Mitt Romney's long-disbanded campaign staff was never exactly known for comity. Throughout the summer and fall of 2012, as the presidential race grew more and more heated, Romney staffers continually leaked stories of in-fighting and blame games to the political press, culminating in a scathing Politico report calling campaign strategist Stuart Stevens a "scapegoat" for Romney's polling woes. That storied tradition continues to this day, seven months later, with Zeke Miller's Time piece on "senior advisor" Gabriel Schoenfeld — and a sneak peek at his 74-page eBook, A Bad Day On The Romney Campaign, which comes out on May 14. The gist: Romney should have listened to Schoenfeld more. Duh.
When Richard Grenell, the openly gay former spokesman for the US Mission to the UN, resigned his post as Romney’s foreign policy spokesman due to criticism from the media and social conservatives, Schoenfeld wanted the post — a way back into the inner circle — but was rebuffed, he writes. “After Grenell fell under the bus, I sought to move into the empty position, believing that the campaign sorely needed an experienced hand in this area. I found my way blocked by Chen, so I turned to Stevens for assistance, but he was disinclined to help,” he writes in a footnote.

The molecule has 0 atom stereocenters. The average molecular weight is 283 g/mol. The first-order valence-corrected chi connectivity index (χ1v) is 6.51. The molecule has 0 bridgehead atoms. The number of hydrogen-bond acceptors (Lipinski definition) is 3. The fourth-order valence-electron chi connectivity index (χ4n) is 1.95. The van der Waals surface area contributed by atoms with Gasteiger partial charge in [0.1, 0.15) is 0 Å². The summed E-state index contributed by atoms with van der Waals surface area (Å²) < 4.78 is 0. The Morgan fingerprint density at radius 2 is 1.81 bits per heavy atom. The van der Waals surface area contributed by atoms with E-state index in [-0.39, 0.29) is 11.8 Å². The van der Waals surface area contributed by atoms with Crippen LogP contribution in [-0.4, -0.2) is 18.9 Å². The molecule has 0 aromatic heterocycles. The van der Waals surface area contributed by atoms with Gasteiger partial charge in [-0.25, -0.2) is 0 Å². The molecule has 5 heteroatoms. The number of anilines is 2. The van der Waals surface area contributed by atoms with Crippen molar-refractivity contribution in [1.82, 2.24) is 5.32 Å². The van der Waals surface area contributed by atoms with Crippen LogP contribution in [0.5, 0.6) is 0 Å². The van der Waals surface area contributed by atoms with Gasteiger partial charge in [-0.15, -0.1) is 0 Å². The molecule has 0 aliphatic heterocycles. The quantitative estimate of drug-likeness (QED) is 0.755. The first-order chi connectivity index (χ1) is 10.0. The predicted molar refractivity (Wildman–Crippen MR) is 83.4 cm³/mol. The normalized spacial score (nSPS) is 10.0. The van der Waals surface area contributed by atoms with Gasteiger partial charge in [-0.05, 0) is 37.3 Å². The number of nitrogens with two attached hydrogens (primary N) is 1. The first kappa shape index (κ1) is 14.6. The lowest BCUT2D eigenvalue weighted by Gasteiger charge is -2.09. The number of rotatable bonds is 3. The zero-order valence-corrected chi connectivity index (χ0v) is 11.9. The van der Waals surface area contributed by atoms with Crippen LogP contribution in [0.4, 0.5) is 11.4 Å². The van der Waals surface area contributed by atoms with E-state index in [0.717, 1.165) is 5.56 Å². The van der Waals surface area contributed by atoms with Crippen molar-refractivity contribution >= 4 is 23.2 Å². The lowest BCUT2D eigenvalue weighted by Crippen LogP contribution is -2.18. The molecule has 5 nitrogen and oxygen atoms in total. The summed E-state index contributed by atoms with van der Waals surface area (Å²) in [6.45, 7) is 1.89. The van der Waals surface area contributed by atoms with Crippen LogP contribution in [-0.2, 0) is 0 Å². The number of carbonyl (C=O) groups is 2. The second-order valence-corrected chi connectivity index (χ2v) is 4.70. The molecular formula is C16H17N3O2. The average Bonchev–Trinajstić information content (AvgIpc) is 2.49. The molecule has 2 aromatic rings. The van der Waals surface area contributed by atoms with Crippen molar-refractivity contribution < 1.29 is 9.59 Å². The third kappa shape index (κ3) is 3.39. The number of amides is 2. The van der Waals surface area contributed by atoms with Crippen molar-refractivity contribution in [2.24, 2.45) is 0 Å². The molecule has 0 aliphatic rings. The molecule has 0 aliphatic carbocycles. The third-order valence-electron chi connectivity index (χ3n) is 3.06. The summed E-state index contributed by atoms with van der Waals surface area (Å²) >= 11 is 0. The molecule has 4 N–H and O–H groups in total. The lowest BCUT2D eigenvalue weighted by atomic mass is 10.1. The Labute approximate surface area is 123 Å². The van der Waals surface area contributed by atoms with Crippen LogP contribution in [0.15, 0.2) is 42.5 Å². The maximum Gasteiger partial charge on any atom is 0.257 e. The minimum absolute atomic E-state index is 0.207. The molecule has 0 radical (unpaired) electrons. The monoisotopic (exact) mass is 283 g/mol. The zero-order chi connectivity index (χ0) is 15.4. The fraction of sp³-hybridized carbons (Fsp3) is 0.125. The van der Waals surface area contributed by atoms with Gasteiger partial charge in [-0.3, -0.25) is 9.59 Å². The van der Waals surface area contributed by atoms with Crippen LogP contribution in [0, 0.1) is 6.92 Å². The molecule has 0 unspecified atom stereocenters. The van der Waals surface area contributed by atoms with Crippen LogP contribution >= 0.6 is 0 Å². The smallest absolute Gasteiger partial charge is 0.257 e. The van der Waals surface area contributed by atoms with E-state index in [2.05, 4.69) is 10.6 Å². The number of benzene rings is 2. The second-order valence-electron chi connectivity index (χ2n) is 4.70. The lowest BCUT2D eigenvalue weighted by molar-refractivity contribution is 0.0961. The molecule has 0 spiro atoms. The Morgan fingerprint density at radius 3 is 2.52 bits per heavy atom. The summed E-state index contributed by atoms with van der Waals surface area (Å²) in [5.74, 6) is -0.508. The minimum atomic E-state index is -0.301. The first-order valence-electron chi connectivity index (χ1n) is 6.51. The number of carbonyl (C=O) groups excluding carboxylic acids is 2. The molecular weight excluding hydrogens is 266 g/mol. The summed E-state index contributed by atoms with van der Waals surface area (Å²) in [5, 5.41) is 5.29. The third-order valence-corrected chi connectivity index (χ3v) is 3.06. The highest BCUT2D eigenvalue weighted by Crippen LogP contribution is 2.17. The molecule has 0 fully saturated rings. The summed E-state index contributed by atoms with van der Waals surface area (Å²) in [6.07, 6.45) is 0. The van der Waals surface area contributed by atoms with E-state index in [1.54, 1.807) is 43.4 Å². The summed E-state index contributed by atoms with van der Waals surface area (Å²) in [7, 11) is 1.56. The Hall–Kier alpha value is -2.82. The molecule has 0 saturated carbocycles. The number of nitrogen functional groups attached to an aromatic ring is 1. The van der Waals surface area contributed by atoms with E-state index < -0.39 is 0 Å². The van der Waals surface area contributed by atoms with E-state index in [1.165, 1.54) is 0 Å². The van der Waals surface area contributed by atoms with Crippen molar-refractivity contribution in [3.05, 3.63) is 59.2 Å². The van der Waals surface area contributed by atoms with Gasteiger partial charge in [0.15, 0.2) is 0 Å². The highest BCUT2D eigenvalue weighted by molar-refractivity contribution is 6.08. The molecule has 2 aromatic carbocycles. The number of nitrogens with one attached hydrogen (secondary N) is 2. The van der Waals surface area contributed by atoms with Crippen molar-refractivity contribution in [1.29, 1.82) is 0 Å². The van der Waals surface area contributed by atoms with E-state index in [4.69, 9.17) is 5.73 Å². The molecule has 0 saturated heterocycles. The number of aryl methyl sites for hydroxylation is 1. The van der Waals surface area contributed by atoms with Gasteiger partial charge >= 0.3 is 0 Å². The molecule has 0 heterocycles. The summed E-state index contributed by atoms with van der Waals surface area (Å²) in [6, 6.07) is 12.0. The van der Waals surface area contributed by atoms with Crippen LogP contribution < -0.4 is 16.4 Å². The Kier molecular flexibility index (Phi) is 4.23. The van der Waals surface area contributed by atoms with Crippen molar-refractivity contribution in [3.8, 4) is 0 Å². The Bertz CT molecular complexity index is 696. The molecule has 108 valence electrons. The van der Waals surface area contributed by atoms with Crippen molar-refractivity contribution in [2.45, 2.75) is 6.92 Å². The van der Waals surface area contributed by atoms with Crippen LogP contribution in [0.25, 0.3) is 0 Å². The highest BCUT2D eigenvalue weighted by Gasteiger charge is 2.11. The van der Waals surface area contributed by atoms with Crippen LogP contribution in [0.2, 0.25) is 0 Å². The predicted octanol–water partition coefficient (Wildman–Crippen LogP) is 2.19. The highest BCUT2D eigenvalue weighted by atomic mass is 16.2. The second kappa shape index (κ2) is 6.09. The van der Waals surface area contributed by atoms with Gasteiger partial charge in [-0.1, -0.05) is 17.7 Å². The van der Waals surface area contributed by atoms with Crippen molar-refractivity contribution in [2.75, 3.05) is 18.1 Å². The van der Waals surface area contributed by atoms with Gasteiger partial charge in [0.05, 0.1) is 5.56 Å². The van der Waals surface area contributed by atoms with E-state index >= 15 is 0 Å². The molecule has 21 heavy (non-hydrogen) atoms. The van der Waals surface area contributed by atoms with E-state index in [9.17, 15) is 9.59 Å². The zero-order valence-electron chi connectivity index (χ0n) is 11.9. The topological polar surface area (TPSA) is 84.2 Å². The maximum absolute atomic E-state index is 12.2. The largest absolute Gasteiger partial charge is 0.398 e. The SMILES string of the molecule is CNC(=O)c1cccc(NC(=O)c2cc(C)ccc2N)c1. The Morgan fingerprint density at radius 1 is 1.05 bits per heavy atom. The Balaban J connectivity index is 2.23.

The strategy here is simple. Schoenfeld wants to distance himself from Romney's loss without downplaying his stature within the campaign. After all, Schoenfeld still wants to work in politics. (His eBook's subtitle reads: HOW DID ROMNEY LOSE? HOW CAN REPUBLICANS STILL WIN?) He was just trying to help — but was blocked from doing so!
But even that story doesn't seem to hold up. In an update appended to the online Time profile, Miller writes:
UPDATE 3:38 pm: After publication, deputy campaign manager Katie Packer Gage emailed to say “the notion that Gabe was a “senior advisor” to Mitt Romney is ridiculous.”
“If he had any specific expertise it was so overshadowed by his inability to work with people that it made it impossible to utilize him,” she added.
Whatever Schoenfeld's actual responsibility, his eBook (priced at $2.99) is sure to score a few thousand downloads — and, hopefully, provide some closure to its author, if not the millions of Americans who voted for his boss.